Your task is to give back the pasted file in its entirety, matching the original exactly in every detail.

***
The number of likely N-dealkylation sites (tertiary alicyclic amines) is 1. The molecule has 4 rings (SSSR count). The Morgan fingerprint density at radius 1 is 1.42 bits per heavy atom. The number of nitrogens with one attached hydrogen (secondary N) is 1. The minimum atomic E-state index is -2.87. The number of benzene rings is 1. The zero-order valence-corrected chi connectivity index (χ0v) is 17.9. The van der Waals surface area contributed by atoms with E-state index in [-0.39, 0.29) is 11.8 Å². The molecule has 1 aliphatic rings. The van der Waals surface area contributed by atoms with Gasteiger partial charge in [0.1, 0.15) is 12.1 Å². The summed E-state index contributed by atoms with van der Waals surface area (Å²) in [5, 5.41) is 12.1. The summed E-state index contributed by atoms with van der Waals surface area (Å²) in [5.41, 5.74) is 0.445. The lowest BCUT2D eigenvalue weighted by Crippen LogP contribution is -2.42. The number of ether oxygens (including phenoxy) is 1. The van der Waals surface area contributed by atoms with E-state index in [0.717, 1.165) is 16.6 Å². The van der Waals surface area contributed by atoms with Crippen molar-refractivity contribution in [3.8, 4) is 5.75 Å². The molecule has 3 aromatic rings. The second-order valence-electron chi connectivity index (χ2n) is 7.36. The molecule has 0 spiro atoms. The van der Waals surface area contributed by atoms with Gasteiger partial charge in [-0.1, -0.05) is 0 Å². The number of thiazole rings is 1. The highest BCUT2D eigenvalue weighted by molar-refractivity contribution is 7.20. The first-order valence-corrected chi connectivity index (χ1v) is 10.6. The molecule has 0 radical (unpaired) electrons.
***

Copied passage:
The number of likely N-dealkylation sites (tertiary alicyclic amines) is 1. The molecule has 4 rings (SSSR count). The Morgan fingerprint density at radius 1 is 1.42 bits per heavy atom. The number of nitrogens with one attached hydrogen (secondary N) is 1. The minimum atomic E-state index is -2.87. The number of benzene rings is 1. The zero-order valence-corrected chi connectivity index (χ0v) is 17.9. The van der Waals surface area contributed by atoms with E-state index in [-0.39, 0.29) is 11.8 Å². The molecule has 1 aliphatic rings. The van der Waals surface area contributed by atoms with Gasteiger partial charge in [0.1, 0.15) is 12.1 Å². The summed E-state index contributed by atoms with van der Waals surface area (Å²) in [5, 5.41) is 12.1. The summed E-state index contributed by atoms with van der Waals surface area (Å²) in [5.41, 5.74) is 0.445. The lowest BCUT2D eigenvalue weighted by Crippen LogP contribution is -2.42. The number of ether oxygens (including phenoxy) is 1. The van der Waals surface area contributed by atoms with E-state index in [0.717, 1.165) is 16.6 Å². The van der Waals surface area contributed by atoms with Crippen molar-refractivity contribution in [3.8, 4) is 5.75 Å². The molecule has 3 aromatic rings. The second-order valence-electron chi connectivity index (χ2n) is 7.36. The molecule has 0 spiro atoms. The van der Waals surface area contributed by atoms with Gasteiger partial charge in [-0.1, -0.05) is 0 Å². The number of thiazole rings is 1. The highest BCUT2D eigenvalue weighted by molar-refractivity contribution is 7.20. The first-order valence-corrected chi connectivity index (χ1v) is 10.6. The molecule has 0 radical (unpaired) electrons.